See more here: McMansions 101 Special Edition: Mansion vs... | McMansion Hell
McMansion is slang. It can mean anything anyone wants it to mean.
https://www.goodreads.com/quotes/126...said-in-rather
" “When I use a word,’ Humpty Dumpty said in rather a scornful tone, ‘it means just what I choose it to mean — neither more nor less.’

’The question is,’ said Alice, ‘whether you can make words mean so many different things.’

’The question is,’ said Humpty Dumpty, ‘which is to be master — that’s all.” "


The houses are built according to the standards of the times.

"Tasteful" is also in the eye of the beholder.
Reply With Quote Quick reply to this message
 
Old 04-15-2018, 12:06 AM
 
Location: New Mexico
6,571 posts, read 3,664,491 times
Reputation: 12362
When I was a city planner there were people who would demolish one or two smaller homes in residential neighborhoods and build monstrous homes that were way out of style and size for the neighborhood. These were considered "McMansions" in the local usage. They stuck out like a bad bruise. We ended up creating conservation districts at the residents' request to protect the neighborhood character. Other places probably used the label differently.
Reply With Quote Quick reply to this message
 
Old 04-15-2018, 12:21 AM
 
6,647 posts, read 2,442,906 times
Reputation: 4621
Garden District, New Orleans
Pacific Heights, San Francisco
Reply With Quote Quick reply to this message
 
Old 04-15-2018, 12:55 AM
 
Location: North Caroline
260 posts, read 130,804 times
Reputation: 386
Quote:
Originally Posted by Katarina Witt View Post
McMansion is slang. It can mean anything anyone wants it to mean.
https://www.goodreads.com/quotes/126...said-in-rather
" “When I use a word,’ Humpty Dumpty said in rather a scornful tone, ‘it means just what I choose it to mean — neither more nor less.’

’The question is,’ said Alice, ‘whether you can make words mean so many different things.’

’The question is,’ said Humpty Dumpty, ‘which is to be master — that’s all.” "


The houses are built according to the standards of the times.

"Tasteful" is also in the eye of the beholder.

Words do not just mean anything that we want them to mean. If that were the case, standardized languages would not be possible.

Anyways, for the sake of remaining on topic, what one regards as tasteful is of course largely subjective. But it would be downright foolish to think that the better part of today's McMansions even begin to compare with yesteryear's actual mansions in terms of craftsmanship and architectural integrity.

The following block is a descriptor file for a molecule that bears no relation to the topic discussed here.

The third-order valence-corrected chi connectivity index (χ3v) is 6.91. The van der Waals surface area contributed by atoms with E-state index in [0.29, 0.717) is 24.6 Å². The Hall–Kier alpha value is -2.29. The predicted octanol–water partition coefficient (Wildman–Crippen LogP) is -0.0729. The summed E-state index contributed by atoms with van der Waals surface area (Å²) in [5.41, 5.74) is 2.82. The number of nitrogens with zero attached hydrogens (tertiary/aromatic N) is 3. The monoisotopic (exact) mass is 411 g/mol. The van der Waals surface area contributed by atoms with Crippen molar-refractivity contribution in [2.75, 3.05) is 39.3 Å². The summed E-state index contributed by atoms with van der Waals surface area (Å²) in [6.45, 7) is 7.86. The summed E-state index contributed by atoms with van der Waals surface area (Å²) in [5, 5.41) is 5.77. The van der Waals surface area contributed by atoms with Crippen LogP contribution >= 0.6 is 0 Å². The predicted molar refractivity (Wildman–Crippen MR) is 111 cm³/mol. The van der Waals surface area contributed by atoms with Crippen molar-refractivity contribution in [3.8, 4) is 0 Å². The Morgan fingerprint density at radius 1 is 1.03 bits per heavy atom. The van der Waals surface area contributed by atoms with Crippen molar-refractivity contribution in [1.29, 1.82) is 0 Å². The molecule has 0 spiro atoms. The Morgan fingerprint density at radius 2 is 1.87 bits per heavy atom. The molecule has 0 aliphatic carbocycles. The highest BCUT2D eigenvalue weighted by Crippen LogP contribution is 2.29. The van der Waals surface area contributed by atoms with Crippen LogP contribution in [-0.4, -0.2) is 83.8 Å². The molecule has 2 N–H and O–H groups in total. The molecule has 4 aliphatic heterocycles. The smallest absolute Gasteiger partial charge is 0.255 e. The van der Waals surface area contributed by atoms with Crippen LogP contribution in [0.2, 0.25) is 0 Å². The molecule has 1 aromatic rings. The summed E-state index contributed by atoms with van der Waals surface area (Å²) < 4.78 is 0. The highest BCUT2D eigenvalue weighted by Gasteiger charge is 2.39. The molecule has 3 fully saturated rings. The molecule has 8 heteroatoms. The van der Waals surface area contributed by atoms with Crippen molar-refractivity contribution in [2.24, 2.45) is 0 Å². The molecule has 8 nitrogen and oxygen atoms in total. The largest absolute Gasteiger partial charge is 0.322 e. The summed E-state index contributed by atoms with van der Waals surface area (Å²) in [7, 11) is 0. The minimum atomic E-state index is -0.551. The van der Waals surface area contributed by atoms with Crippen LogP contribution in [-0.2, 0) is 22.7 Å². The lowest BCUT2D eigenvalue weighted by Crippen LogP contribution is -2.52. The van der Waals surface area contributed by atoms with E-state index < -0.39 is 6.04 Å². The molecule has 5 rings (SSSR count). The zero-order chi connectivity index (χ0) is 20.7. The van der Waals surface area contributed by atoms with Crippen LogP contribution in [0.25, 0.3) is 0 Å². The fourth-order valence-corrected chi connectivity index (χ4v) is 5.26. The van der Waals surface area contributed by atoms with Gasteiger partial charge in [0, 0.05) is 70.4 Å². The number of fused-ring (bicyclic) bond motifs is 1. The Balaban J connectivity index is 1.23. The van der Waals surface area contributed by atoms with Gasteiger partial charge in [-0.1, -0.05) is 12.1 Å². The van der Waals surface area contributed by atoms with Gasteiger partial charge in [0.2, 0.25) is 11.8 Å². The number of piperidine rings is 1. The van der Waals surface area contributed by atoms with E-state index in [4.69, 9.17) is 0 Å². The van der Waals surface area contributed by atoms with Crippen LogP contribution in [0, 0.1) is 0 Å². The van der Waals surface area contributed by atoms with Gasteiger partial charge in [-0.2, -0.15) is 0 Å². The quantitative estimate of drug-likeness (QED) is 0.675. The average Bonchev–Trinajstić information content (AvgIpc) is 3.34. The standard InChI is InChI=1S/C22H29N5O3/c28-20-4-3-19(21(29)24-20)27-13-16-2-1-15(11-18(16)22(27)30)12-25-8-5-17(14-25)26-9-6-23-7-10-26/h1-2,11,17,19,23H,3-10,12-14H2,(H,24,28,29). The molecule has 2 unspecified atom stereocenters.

Reply With Quote Quick reply to this message
 
Old 04-15-2018, 01:34 PM
 
56,617 posts, read 80,910,543 times
Reputation: 12507
Skaneateles NY(village): https://www.google.com/maps/@42.9430...6!9m2!1b1!2i40


https://www.google.com/maps/@42.9497...6!9m2!1b1!2i40


Cazenovia NY(village): https://www.google.com/maps/@42.9368...6!9m2!1b1!2i40


https://www.google.com/maps/@42.9372...6!9m2!1b1!2i40
Reply With Quote Quick reply to this message
 
Old 04-15-2018, 04:41 PM
 
Location: WI
2,891 posts, read 3,215,702 times
Reputation: 5091
The northern suburbs of Chicago have some of the prettiest homes, IMO. Pretty "old money" area.
Kenilworth:
https://www.google.com/maps/@42.0892...7i13312!8i6656
Wilmette:
https://www.google.com/maps/@42.0852...7i13312!8i6656
https://www.google.com/maps/@42.0814...7i13312!8i6656
Winnetka:
https://www.google.com/maps/@42.1021...7i13312!8i6656

The Milwaukee area has some similar neighborhoods, albeit on a slightly smaller scale:
Whitefish Bay:
https://www.google.com/maps/@43.1142...7i13312!8i6656
Shorewood:
https://www.google.com/maps/@43.0828...7i13312!8i6656
Near UW-Milwaukee:
https://www.google.com/maps/@43.0785...7i13312!8i6656
Reply With Quote Quick reply to this message
Please register to post and access all features of our very popular forum. It is free and quick. Over $68,000 in prizes has already been given out to active posters on our forum. Additional giveaways are planned.

Detailed information about all U.S. cities, counties, and zip codes on our site: City-data.com.


Reply
Please update this thread with any new information or opinions. This open thread is still read by thousands of people, so we encourage all additional points of view.

Quick Reply
Message:

Over $104,000 in prizes was already given out to active posters on our forum and additional giveaways are planned!

Go Back   City-Data Forum > U.S. Forums > General U.S.
Follow City-Data.com founder on our Forum or

All times are GMT -6.

© 2005-2019, Advameg, Inc. · Please obey Forum Rules · Terms of Use and Privacy Policy · Bug Bounty

City-Data.com - Archive 1, 2, 3, 4, 5, 6, 7, 8, 9, 10, 11, 12, 13, 14, 15, 16, 17, 18, 19, 20, 21, 22, 23, 24, 25, 26, 27, 28, 29, 30, 31, 32, 33, 34, 35 - Top